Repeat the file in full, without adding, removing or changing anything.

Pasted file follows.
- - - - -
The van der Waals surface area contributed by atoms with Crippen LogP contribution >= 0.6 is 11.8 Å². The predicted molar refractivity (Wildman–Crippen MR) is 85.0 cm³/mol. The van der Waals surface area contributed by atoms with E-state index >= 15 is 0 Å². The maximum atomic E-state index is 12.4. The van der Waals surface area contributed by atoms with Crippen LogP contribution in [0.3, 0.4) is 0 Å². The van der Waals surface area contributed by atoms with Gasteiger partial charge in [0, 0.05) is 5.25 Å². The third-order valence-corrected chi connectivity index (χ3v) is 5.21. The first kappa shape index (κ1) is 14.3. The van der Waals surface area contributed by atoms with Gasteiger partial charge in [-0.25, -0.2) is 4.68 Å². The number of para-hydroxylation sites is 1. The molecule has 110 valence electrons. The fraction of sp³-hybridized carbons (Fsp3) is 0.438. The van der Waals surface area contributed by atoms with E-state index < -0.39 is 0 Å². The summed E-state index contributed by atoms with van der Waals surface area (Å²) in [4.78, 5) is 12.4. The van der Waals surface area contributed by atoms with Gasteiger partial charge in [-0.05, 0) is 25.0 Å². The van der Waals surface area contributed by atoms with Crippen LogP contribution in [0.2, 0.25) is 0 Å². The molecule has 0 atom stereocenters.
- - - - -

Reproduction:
The van der Waals surface area contributed by atoms with Crippen LogP contribution >= 0.6 is 11.8 Å². The predicted molar refractivity (Wildman–Crippen MR) is 85.0 cm³/mol. The van der Waals surface area contributed by atoms with E-state index >= 15 is 0 Å². The maximum atomic E-state index is 12.4. The van der Waals surface area contributed by atoms with Crippen LogP contribution in [0.3, 0.4) is 0 Å². The van der Waals surface area contributed by atoms with Gasteiger partial charge in [0, 0.05) is 5.25 Å². The third-order valence-corrected chi connectivity index (χ3v) is 5.21. The first kappa shape index (κ1) is 14.3. The van der Waals surface area contributed by atoms with Gasteiger partial charge in [-0.25, -0.2) is 4.68 Å². The number of para-hydroxylation sites is 1. The molecule has 110 valence electrons. The fraction of sp³-hybridized carbons (Fsp3) is 0.438. The van der Waals surface area contributed by atoms with E-state index < -0.39 is 0 Å². The summed E-state index contributed by atoms with van der Waals surface area (Å²) in [4.78, 5) is 12.4. The van der Waals surface area contributed by atoms with Gasteiger partial charge in [-0.05, 0) is 25.0 Å². The van der Waals surface area contributed by atoms with Crippen LogP contribution in [0.2, 0.25) is 0 Å². The molecule has 0 atom stereocenters.